9. British women are bitches. From Emily in The Devil Wears Prada to Clarissa in What a Girl Wants, British women are always, always portrayed as snooty bitches. Often they are pitted as the boring, snobby enemy of the cool, wild, free and happy American girl. It’s tiring to see this narrative repeated again and again. Most British girls are really nice! They’re not out for your job or your boyfriend and they probably think that being American is cool, not something to sneer about. If anything, I’d bet that most British women would help you find the gentleman of your dreams, not stab you in the back to nab him for themselves.
  10. We are all white. Aside from a very small list of people, most Brits I’ve seen in Hollywood films or TV shows are white. This doesn’t represent England at all. It’s a brilliantly diverse country with so many talented people from a range of backgrounds and ethnicities. I’d like to see that represented more, not the outdated, weird Lord-of-the-Manor-who-has-never-felt-the-touch-of-a-woman-before stereotype that keeps being churned out.

So there you have it, my pet peeve list of inaccurate British stereotypes! I hope it made you smile and realise that we Brits have more to offer than being the two dimensional, snobby character alongside the Hollywood heroine. Despite my only acting experience being the school production of Grease, if you’d like to cast me in a film about being the warm, funny, lovable British sidekick, I’m open to offers!

What annoys you the most about how your country is represented in the media?

You can find me on Instagram at @jesskitchingwrites– feel free to follow me to find out more about my life and my writing!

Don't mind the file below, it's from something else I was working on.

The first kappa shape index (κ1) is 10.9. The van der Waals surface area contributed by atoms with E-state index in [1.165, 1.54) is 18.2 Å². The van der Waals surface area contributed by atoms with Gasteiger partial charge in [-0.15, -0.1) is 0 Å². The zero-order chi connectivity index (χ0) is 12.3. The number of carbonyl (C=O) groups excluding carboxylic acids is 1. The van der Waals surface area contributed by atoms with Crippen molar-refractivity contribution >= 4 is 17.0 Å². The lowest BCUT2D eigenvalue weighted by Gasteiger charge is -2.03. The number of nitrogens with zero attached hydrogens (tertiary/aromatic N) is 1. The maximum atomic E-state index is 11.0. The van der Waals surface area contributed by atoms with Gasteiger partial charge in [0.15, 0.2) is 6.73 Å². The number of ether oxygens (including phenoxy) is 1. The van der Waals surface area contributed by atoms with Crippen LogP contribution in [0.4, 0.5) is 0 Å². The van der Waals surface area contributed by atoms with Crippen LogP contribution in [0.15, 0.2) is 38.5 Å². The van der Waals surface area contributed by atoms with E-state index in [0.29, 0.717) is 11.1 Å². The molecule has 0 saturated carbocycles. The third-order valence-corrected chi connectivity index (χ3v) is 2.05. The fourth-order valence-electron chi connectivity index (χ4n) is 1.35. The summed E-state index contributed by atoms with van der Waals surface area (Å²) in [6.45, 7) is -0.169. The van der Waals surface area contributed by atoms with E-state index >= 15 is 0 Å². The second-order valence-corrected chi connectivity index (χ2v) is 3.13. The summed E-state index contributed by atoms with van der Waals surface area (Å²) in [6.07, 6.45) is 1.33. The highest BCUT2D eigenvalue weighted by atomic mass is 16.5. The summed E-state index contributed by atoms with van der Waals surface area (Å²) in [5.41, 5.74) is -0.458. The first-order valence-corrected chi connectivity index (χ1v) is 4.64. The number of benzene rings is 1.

2 Comments

  1. Ok, I legit thought the cute cottages were a thing – maybe more countryside than cities but yeah I did think that! 😛

    As for annoying stereotypes – where would you like me to start about Indian ethnicity portrayals? I remember as a teen watching Apu from the Simpsons and going ‘we don’t sound like that.’ Also, yes all Indians are corner shop owners or petrol station attendants or cab drivers in America. All brown had to have a menial job or never get the girl/guy.

    The one time I watched the Bachelor here, I noticed all the girls were white and I tweeted about my lessons from the bachelor being only white people look for love and that was my most retweeted tweet. FYI I don’t watch the show anymore.

    I think it’s the same representation of Australia though – the Americans think kangaroos run down our streets, everyone talks like Crocodile Dundee, and everyone is blonde and white…

    1. I wish there were as many cute cottages as they are made out to be ha! I’d love to live in one

      Oh I totally agree! When you count how many films or TV shows show those stereotypes as well it is mind boggling (and also kind of sad)

      I LOVE that tweet! Reality TV is 99.9% young, attractive, thin and white… how boring!

      You’re right that everywhere has it’s stereotypes and so many perceptions, often negative, that are really hard to shake. I am hoping as more people become directors or writers (however slow that progress is) that more voices get to be heard so more accurate portrayals of real life can be shown – we definitely need it!